Tsunami emergency: Indonesia, Somalia and Sri Lanka latest
As we announced yesterday, UNHCR's portion of the joint UN flash appeal for the tsunami emergency is $75 million for operations in Indonesia's Aceh province, in Sri Lanka and in Somalia. UNHCR will focus on shelter, non-food aid and logistical support. As the High Commissioner mentioned yesterday, an enormous amount of international solidarity and support has been offered in meeting the needs of millions of disaster victims. Now we need donors to quickly step forward with the actual funding so we can keep the momentum going. Meanwhile, UNHCR is continuing its activities using our existing resources and a $5 million "loan" from our emergency reserves - money that has to be repaid.
Here is a brief overview of latest developments in the three countries UNHCR is focusing on.
Sri Lanka: UNHCR is airlifting extra relief supplies into Sri Lanka over the weekend to replenish all of the stocks there that we distributed in a round-the-clock operation that began on the day the tsunami struck. Before the tsunami, UNHCR was caring for 390,000 conflict-displaced and returning refugees in Sri Lanka, so we already had pretty sizeable stockpiles on the ground. Now, with an additional half a million displaced by the tsunami, those stockpiles are pretty much depleted and we're scrambling to get more in and to strengthen our existing distribution network. On Saturday evening (8 January), a charter flight from Frankfurt carrying five portable warehouses and 10,000 plastic sheets from our central warehouse in Copenhagen is scheduled to land in Colombo. The five portable warehouses have a capacity of up to 1,000 cubic metres each, and will be used to expand warehousing capacity for relief supplies in Colombo and in other parts of the country. Also, a further 20,000 cooking sets are expected to be brought in next week from New Delhi. Hours after the tsunami struck on 26 December, UNHCR started distributing relief supplies for 20,000 families (100,000 people), including plastic sheeting, cooking sets, rope and clothing from one of the few existing stockpiles of relief supplies in Sri Lanka.
Indonesia: Today, in Aceh province in Indonesia, Assistant High Commissioner Kamel Morjane, who oversees UNHCR's global field operations, visited the destruction zone in Banda Aceh and was horrified by what he saw. He said every destroyed house is testimony to a shattered life, and our task now is to help them rebuild. He met with seven members of UNHCR's international emergency team to discuss the immediate tasks ahead in the coming days and weeks. The team is scheduled to reach 16 international staff over the weekend.
The emergency team has visited hospitals and the spontaneous settlements that have sprung up around the town to start assessing shelter and health conditions. The team's senior site planner is exploring a temporary but practical family shelter design as a first step in formulating a shelter policy in coordination with the government and other agencies. A UNHCR community services officer is also visiting displaced people in many of the spontaneous tented settlements.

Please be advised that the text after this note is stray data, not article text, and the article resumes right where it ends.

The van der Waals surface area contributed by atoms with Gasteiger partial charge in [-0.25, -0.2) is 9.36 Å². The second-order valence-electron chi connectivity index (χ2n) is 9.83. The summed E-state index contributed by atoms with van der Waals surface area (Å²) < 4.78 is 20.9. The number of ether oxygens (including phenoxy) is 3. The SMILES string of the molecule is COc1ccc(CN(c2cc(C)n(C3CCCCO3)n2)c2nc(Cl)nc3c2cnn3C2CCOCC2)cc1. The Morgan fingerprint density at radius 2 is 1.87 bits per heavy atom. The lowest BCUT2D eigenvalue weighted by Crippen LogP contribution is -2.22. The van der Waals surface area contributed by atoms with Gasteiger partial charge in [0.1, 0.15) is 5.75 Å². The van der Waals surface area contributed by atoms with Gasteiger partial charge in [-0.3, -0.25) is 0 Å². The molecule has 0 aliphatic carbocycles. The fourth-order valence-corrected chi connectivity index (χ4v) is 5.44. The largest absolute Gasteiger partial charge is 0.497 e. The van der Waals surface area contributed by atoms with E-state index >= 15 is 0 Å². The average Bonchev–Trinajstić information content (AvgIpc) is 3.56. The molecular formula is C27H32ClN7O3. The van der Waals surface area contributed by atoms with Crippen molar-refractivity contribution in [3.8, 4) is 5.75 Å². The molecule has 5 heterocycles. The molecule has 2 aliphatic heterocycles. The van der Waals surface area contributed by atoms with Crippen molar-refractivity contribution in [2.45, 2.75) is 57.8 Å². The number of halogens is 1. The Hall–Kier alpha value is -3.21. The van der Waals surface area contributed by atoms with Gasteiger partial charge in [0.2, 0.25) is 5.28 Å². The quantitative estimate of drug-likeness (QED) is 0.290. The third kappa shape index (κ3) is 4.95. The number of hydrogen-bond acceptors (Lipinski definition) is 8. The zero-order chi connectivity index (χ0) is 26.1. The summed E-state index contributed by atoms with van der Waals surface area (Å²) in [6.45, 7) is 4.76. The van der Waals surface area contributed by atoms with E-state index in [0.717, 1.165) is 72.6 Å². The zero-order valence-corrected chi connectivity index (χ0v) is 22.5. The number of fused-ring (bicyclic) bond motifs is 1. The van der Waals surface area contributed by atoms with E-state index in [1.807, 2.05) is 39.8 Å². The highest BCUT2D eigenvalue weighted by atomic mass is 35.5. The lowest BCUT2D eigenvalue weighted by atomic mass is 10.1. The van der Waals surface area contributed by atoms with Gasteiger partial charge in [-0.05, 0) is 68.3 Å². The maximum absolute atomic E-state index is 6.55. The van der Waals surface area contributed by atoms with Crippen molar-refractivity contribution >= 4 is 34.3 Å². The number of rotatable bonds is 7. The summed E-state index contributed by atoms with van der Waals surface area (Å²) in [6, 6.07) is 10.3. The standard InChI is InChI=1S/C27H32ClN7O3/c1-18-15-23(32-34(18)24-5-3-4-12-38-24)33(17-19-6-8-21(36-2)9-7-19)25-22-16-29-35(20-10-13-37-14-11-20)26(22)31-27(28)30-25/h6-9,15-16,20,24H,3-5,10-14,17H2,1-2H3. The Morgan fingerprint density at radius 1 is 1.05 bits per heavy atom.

On Thursday, the UNHCR team leader formed part of an assessment mission by helicopter to the island of Simeulue off the western coast of Aceh. The mission - which included the deputy governor and the health minister of Aceh province - was told by local authorities that a relatively small number of islanders had been killed or injured in the disaster despite Simeulue's proximity to the epicentre of the earthquake. The low casualty toll was attributed to a local tradition that when a strong earthquake hits, islanders flee inland to higher ground. Several thousand people are displaced out of the total population of 79,000, but UNHCR's team leader said they are being well taken care of by the local authorities, who are providing temporary shelter. People are now starting to repair their homes but need material support.
UNHCR currently has nine international staff and four local staff in Banda Aceh with a further seven internationals and three local staff expected to reach the city over the weekend. The entire 16-person emergency team is scheduled to be fully deployed early next week.
Somalia: UNHCR is also assisting disaster victims in north-east Somalia with relief supplies and shelter materials for 5,000 households. We're working closely with WFP and are currently loading 32,500 blankets and 2,995 plastic sheets from our Kenya stocks onto a WFP ship in Mombasa which is expected to depart over the weekend for the Somali port of Bossasso. WFP is also assisting us with onward transportation to the affected areas as well as using their distribution network to get the relief supplies to the affected population. Further deliveries of aid, including blankets, kitchen sets, mattresses and jerry cans are planned.
While the world's attention has understandably been riveted on the Indian Ocean disaster, UNHCR is also reminding donors of the enormous needs still faced by millions of refugees and others of concern around the world. In a meeting yesterday afternoon with government donors here at the Palais, the head of our Asia/Pacific bureau, Janet Lim, urged them to ensure that their generosity to victims of this disaster will not be at the expense of the 17 million refugees and others of concern to UNHCR elsewhere in the world. Among them are hundreds of thousands of Sudanese, some of whom now see some hope on the horizon.